Mrs. Nicholas Boilvin

Doubtless none but Frenchmen had been at the mines previous to the war of 1812, but in 1816 a St. Louis trader named John Shaw succeeded in penetrating to the mines of the Fever river district by passing himself as a Frenchman. He was one of the traders who made periodical trips to Prairie du Chien, propelling the boats by means of poles and sails. It required from two weeks to a month to make the trip up the river, while the return journey occupied from a week to ten days. The boats carried miscellaneous supplies to Prairie du Chien, and their return cargo consisted principally of lead.

Shaw saw about twenty smelting places, the mineral being smelted in the crudest way imaginable. This was Shaw's description of the process: "A hole or cavity was dug in the face of a piece of sloping ground, about two feet in depth and as much in width at the top; this hole was made in the shape of a mill-hopper, which was about eight or nine inches square; other narrow stones were laid across grate-wise; a channel or eye was dug from the sloping side of the ground inwards to the bottom of the hopper. This channel was about a foot in width and in height, and was filled with dry wood and brush. The hopper being filled with the mineral, and the wood ignited, the molten lead fell through the stones at the bottom of the hopper; and this was discharged through the eye, over the earth, in bowl-shaped masses calIed plats, each of which weighed about seventy pounds."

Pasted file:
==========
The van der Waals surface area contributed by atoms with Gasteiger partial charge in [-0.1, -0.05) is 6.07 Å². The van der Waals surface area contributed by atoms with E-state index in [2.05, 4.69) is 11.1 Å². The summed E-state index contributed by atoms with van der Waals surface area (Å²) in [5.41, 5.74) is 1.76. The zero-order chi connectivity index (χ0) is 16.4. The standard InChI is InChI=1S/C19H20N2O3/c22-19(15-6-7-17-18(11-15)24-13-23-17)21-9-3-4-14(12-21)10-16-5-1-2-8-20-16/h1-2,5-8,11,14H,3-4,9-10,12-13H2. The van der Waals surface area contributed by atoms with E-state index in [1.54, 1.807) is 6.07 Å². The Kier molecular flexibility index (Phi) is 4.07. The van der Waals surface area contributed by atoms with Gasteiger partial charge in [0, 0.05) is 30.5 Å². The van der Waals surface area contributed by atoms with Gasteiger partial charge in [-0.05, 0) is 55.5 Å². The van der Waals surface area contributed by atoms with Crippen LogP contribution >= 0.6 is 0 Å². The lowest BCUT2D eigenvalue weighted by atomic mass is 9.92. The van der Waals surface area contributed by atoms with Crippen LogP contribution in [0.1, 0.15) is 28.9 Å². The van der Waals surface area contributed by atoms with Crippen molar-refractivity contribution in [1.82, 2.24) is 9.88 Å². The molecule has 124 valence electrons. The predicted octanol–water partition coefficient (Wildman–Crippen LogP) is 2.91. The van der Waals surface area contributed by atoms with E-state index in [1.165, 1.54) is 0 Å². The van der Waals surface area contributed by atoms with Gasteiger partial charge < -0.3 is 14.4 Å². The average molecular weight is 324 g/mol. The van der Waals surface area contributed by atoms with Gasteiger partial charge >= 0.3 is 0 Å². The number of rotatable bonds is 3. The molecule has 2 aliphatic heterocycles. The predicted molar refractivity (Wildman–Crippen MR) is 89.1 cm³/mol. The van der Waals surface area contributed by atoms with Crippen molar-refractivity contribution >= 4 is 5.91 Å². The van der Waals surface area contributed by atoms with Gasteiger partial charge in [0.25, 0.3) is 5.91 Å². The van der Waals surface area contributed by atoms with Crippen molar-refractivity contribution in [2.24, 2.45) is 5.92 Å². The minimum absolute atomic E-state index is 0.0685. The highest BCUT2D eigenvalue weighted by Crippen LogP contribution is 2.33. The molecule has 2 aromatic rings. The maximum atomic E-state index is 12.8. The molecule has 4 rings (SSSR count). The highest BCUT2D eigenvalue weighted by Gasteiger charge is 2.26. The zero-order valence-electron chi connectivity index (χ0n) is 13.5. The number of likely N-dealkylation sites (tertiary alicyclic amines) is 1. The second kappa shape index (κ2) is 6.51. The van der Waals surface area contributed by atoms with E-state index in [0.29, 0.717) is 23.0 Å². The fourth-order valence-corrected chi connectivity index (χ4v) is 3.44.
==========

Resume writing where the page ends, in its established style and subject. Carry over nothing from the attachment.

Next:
Galena lead mine

Glowing notices of the richness of the lead mines of the upper Mississippi appeared in St. Louis newspapers in 1822, and started a migration thitherward. In order to overawe the Indians, who would not let white men enter the district, the government dispatched detachments of troops from Prairie du Chien and the Rock Island forts. Finding that resistance would be futile, the Indians quietly submitted to the invasion of their mineral territory. Thus began, a few miles south of the present border of the state, what at one time was the leading industry of Wisconsin, as the fur trade had been up to that period. The newcomers were mainly from the southern states and territories, and thus the first seeds of American origin in Wisconsin were the planting of men from Kentucky, Tennessee, and Missouri. They came by boat and in caravans on horseback. Soon the prospector's shovel was upturning the sod on the hillsides of southwestern Wisconsin, the Indian occupants in sullen resentment biding their time for mischief. Galena became the center of the mining region.

Some of the adventurers who came in the expectation of acquiring sudden wealth were doomed to disappointment. There were some who sought to avoid the rigors of the northern winter by coming in the spring and returning to their genial southern climate when snow began to fly. These tenderfeet were denominated "suckers" by the hardier miners, an appellation that was later transferred to the state of Illinois. Their superficial workings were called "sucker holes."